Online sorting of wood treated with chromated copper arsenate using laser induced breakdown spectroscopy
Moskal, Thomas M.
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The use of the CCA chemical as a wood treatment to protect against insect and fungal deterioration has had commercial application for the past twenty-five to thirty years. While CCA treated wood has several benefits, with perhaps the most important being the saving of an estimated 225 million trees annually due to its longer service life, there are growing concerns that the handling and disposal of CCA treated wood may have negative impacts on human health and the environment. Because CCA treated wood has a service life of nearly thirty years, the amount of CCA treated wood that will be disposed of is expected to dramatically rise in the near future. The disposal of the metals contained within CCA treated wood by incineration, land applications as landscape mulch or disposal in a landfill will all fail to meet leaching protocols established by the EPA. While there is an exemption in place for CCA treated wood to be disposed of in unlined construction and demolition landfills, there is a need to detect and sort CCA treated lumber from untreated lumber quickly and accurately with an online method. Sorting would allow the continued disposal of untreated wood as landscape mulch and in biomass combustors while easing the burden on landfills. This work details the design and evaluation efforts to develop an online detector using laser induced breakdown spectroscopy (LIBS) technology. By forming a plasma on the surface of the wood, the detector analyzed the spectral emission from the plasma to identify the metals present in the wood sample. This analytical process was performed twice per second with the demonstrated potential to increase to ten times per second. In addition to this rapid sampling and analysis, the results of this work demonstrated accuracies approaching 100%. With the cost effective development of an online LIBS detector for CCA treated wood, regulators and industry have a useful tool to meet the challenges of CCA treated wood disposal.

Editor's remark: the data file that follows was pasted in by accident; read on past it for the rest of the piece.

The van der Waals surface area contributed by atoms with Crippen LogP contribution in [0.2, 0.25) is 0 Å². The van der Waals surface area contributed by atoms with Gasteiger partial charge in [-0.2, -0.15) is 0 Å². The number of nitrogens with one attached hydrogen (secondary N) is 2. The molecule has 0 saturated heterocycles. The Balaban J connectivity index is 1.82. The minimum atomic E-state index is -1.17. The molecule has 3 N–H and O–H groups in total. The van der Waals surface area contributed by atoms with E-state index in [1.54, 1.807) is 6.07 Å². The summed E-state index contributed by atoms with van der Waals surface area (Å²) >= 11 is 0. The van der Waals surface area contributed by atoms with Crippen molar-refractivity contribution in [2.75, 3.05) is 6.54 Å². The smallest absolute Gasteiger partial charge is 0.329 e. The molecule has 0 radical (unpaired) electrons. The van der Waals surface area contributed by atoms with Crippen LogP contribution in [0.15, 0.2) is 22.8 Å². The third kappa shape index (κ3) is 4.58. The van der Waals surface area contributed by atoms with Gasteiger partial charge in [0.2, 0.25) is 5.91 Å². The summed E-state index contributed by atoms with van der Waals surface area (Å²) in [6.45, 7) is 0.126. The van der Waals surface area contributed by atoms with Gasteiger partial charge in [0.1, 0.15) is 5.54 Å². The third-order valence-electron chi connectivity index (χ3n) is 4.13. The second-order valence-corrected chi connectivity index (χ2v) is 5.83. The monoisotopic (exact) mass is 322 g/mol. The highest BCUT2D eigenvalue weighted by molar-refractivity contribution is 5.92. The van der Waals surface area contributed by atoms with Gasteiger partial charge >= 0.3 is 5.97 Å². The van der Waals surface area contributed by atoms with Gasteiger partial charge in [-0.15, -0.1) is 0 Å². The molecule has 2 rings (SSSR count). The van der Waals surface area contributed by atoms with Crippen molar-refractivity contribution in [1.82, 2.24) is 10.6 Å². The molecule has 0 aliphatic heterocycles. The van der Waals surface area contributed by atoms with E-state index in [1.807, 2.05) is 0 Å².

RightsThis publication is a work of the U.S. Government as defined in Title 17, United States Code, Section 101. Copyright protection is not available for this work in the United States.
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